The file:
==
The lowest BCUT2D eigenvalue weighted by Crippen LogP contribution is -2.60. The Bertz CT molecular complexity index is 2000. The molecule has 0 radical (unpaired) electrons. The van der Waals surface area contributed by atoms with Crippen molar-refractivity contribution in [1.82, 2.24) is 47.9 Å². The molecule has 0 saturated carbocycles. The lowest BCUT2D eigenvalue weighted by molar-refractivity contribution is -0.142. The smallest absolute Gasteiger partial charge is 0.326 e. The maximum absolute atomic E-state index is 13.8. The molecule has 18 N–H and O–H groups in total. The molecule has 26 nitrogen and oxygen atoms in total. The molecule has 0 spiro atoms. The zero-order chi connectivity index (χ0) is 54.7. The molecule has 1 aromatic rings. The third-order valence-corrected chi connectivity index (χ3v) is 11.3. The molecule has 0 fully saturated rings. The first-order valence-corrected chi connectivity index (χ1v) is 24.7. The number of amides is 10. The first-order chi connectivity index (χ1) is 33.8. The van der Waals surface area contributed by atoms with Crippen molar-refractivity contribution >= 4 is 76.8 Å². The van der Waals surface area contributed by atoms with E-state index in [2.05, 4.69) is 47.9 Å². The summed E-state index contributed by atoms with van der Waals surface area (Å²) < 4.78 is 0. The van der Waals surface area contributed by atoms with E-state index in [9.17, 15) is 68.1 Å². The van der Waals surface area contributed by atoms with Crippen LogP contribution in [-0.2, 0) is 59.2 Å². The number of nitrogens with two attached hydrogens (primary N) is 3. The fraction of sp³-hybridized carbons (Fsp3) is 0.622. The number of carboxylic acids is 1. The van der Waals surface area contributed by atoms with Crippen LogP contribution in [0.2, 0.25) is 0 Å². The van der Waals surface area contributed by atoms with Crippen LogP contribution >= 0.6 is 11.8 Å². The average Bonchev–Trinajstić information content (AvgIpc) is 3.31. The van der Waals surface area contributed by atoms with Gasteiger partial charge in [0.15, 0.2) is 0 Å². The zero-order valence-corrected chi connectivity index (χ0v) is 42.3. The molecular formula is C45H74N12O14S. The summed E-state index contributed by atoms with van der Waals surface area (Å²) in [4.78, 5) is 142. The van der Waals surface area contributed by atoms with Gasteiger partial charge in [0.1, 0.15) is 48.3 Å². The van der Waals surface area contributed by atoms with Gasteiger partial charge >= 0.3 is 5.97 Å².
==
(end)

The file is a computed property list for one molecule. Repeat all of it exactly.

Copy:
The lowest BCUT2D eigenvalue weighted by Crippen LogP contribution is -2.60. The Bertz CT molecular complexity index is 2000. The molecule has 0 radical (unpaired) electrons. The van der Waals surface area contributed by atoms with Crippen molar-refractivity contribution in [1.82, 2.24) is 47.9 Å². The molecule has 0 saturated carbocycles. The lowest BCUT2D eigenvalue weighted by molar-refractivity contribution is -0.142. The smallest absolute Gasteiger partial charge is 0.326 e. The maximum absolute atomic E-state index is 13.8. The molecule has 18 N–H and O–H groups in total. The molecule has 26 nitrogen and oxygen atoms in total. The molecule has 0 spiro atoms. The zero-order chi connectivity index (χ0) is 54.7. The molecule has 1 aromatic rings. The third-order valence-corrected chi connectivity index (χ3v) is 11.3. The molecule has 0 fully saturated rings. The first-order valence-corrected chi connectivity index (χ1v) is 24.7. The number of amides is 10. The first-order chi connectivity index (χ1) is 33.8. The van der Waals surface area contributed by atoms with Crippen molar-refractivity contribution >= 4 is 76.8 Å². The van der Waals surface area contributed by atoms with E-state index in [2.05, 4.69) is 47.9 Å². The summed E-state index contributed by atoms with van der Waals surface area (Å²) < 4.78 is 0. The van der Waals surface area contributed by atoms with E-state index in [9.17, 15) is 68.1 Å². The van der Waals surface area contributed by atoms with Crippen LogP contribution in [-0.2, 0) is 59.2 Å². The number of nitrogens with two attached hydrogens (primary N) is 3. The fraction of sp³-hybridized carbons (Fsp3) is 0.622. The number of carboxylic acids is 1. The van der Waals surface area contributed by atoms with Crippen LogP contribution in [0.2, 0.25) is 0 Å². The van der Waals surface area contributed by atoms with Crippen LogP contribution >= 0.6 is 11.8 Å². The average Bonchev–Trinajstić information content (AvgIpc) is 3.31. The van der Waals surface area contributed by atoms with Gasteiger partial charge in [0.15, 0.2) is 0 Å². The zero-order valence-corrected chi connectivity index (χ0v) is 42.3. The molecular formula is C45H74N12O14S. The summed E-state index contributed by atoms with van der Waals surface area (Å²) in [4.78, 5) is 142. The van der Waals surface area contributed by atoms with Gasteiger partial charge in [0.1, 0.15) is 48.3 Å². The van der Waals surface area contributed by atoms with Gasteiger partial charge >= 0.3 is 5.97 Å².